Determined to identify a formula that would benefit both investors and small businesses, Neha stepped down from the day-to-day at Glowbar to focus on building Bonside. It started with the model. Given the huge ecosystem of healthy, growth-minded businesses generating real cash, she had an opportunity to structure early-stage investing in this space differently than it exists in VC; rather than allowing investors to purchase a percentage of her business (as is the case with equity investment), she could give investors access to a percentage of real revenue in real time, paid back until a fixed multiple was reached. This seemingly simple yet breakthrough idea is a win-win: business owners get to maintain ownership of their businesses while bringing on capital to grow, and investors gain real-time access to returns with significant upside. Until Bonside, there have been few viable funding options for steady, stable startups outside the venture ecosystem.
In what may seem a counter-intuitive move, Neha decided to bring investors into Bonside, the business, so that it could reach more businesses, faster. While equity may not solve the needs of the small businesses Bonside serves, Bonside itself is a perfect fit for venture: a scalable, high-growth, high-margin financial technology business. Neha raised $1.1M in pre-seed capital from TMV and a handful of other early-stage partners, and brought on a Head to Finance to be her right hand in diligencing and underwriting businesses.
Their first step: codifying the “Repeatable Revenue Agreement,” the foundation of any Bonside investment; the agreement mirrors the structure Neha originally outlined with the objective of making the documents easily digestible for small business owners and helping them save money on legal fees. For these business owners, the agreement offers non-equity capital and access to executive resources (i.e. advisors and specialists for small and growing businesses). On the other side, investors see above-market returns without a liquidity event, reduced risk as compared to angel investing and high IRR via passive income.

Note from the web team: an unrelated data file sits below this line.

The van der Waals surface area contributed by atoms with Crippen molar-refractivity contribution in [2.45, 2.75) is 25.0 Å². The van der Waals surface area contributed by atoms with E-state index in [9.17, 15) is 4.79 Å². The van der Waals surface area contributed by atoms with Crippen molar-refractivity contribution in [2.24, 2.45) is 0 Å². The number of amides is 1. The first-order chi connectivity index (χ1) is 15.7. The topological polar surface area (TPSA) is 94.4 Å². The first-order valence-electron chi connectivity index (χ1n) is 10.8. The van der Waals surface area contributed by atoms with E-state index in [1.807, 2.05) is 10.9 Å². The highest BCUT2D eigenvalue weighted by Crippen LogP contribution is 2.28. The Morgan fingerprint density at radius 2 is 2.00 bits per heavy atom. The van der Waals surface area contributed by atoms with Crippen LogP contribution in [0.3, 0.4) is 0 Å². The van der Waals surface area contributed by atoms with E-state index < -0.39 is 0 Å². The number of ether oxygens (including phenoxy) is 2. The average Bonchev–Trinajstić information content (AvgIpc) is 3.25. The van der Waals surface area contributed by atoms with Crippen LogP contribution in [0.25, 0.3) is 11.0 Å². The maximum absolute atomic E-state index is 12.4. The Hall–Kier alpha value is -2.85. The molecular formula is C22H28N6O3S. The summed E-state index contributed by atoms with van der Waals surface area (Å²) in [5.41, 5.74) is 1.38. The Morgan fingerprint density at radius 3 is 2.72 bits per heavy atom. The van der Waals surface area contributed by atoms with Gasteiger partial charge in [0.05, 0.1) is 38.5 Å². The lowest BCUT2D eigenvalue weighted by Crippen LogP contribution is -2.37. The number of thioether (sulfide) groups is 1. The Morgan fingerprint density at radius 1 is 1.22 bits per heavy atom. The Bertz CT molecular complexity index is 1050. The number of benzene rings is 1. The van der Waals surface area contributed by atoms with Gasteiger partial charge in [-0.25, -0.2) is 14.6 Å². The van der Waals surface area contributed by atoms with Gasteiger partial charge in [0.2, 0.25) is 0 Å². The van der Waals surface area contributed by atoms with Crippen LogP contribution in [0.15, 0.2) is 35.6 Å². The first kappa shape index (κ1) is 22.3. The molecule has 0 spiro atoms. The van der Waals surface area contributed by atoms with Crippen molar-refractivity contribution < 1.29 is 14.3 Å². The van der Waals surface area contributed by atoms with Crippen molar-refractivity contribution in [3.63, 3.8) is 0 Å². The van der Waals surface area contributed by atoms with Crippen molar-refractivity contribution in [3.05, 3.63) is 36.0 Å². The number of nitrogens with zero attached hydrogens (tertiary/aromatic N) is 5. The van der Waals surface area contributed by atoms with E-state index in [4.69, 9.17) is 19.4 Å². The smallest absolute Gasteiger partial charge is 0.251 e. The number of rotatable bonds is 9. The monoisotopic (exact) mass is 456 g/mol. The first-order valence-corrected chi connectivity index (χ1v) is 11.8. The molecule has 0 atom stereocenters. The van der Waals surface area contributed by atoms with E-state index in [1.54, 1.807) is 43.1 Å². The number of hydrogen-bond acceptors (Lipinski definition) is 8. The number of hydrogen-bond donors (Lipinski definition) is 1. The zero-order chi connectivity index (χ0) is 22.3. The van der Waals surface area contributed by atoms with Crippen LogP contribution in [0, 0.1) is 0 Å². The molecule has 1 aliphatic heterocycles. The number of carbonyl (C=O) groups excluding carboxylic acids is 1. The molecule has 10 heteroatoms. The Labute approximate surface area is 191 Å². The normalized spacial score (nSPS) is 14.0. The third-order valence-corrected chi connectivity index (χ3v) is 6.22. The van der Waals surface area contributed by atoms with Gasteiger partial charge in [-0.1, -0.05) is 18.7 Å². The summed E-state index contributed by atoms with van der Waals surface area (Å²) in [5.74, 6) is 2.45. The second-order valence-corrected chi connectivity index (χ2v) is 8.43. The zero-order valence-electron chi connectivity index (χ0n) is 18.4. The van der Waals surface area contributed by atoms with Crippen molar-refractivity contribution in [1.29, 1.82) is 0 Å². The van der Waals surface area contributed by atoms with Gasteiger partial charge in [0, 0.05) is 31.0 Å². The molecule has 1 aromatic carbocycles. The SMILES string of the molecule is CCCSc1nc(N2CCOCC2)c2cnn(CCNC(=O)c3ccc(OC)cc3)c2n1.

How It Works
By way of example: an investor gives $500k to a small business yielding $250k in monthly revenue. Investors receive 6.25% of revenues each month, until the investor has received $750k back. On a monthly basis over 48 months, this yields a 20%+ IRR, with no growth forecasted in the company’s revenue. Any additional revenue achieved over $250k monthly accelerates the repayment. Simply put, if the company grows, the investor gets repaid faster.
Bonside’s ultimate goal goes beyond funding and includes creating a full suite of tools for small businesses, with a laser focus on brick and mortar. The company facilitates financing through an Accredited Investor Marketplace (AIC) that allocates capital to the small businesses on the platform. (The AIC is available or signup from any accredited investor; investments start at $10,000). The AIC also includes subject matter experts, real estate brokerage owners, CFOs, and other partners and advisors, giving these small businesses added resources — similar to those they may get access to through VC.
Why Brick and Mortar?
Says Neha: “The pandemic showed us that brick and mortar is here to stay; nobody wants to be 100% digital.” Consumer sentiment indeed begs for stability and connection, which we have all witnessed in the series of joyful reunions over the last year. Bonside focuses on businesses with repeat customers, e.g., all-day cafés, boutique fitness, health and wellness, pet and dental clinics, child care services, yoga studios, ice cream shops. “Any business, ‘’ says Neha, “that has four walls and requires a service. We’re creating a new vehicle for brick and mortar, a way of financing that doesn’t have to be all or nothing.” Bonside’s firm conviction is that there is a clear way to build a healthy business on a stable trajectory and consistent returns.
The long-term vision for Bonside is not only in financing, but also their integration into small businesses at the earliest stage, with visibility into their growth trajectories and progress. With this information, they can utilize advanced tech to become even more value-add, creating better outcomes for Bonside and for the small businesses they serve. And, while Bonside plans to maintain an accredited marketplace to participate in deals, the team also plans to roll out funds so that larger institutions may participate, which in turn enables Bonside to bring on more small businesses. In essence, Bonside is designing a new asset class, merging the worlds of consumer and private equity, restructuring assets in a way that’s productive for the community at large, and with a consumer lens that positions these non-venture-backed small businesses as equals to their VC-backed peers.
We asked Neha what advice she’d give to new entrepreneurs hesitant to take the leap. Here’s what she had to say:
“Ask yourself: do you believe — down to your core — in what you’re building? Does your solution need to exist, and will its existence improve the world? If the answer is yes, don’t ever question it again. Grow your confidence off that belief and project it into the world.”
If you’re interested in signing up as an investor or business on Bonside, please reach out to firstname.lastname@example.org.
Written by Emma Silverman, Principal at TMV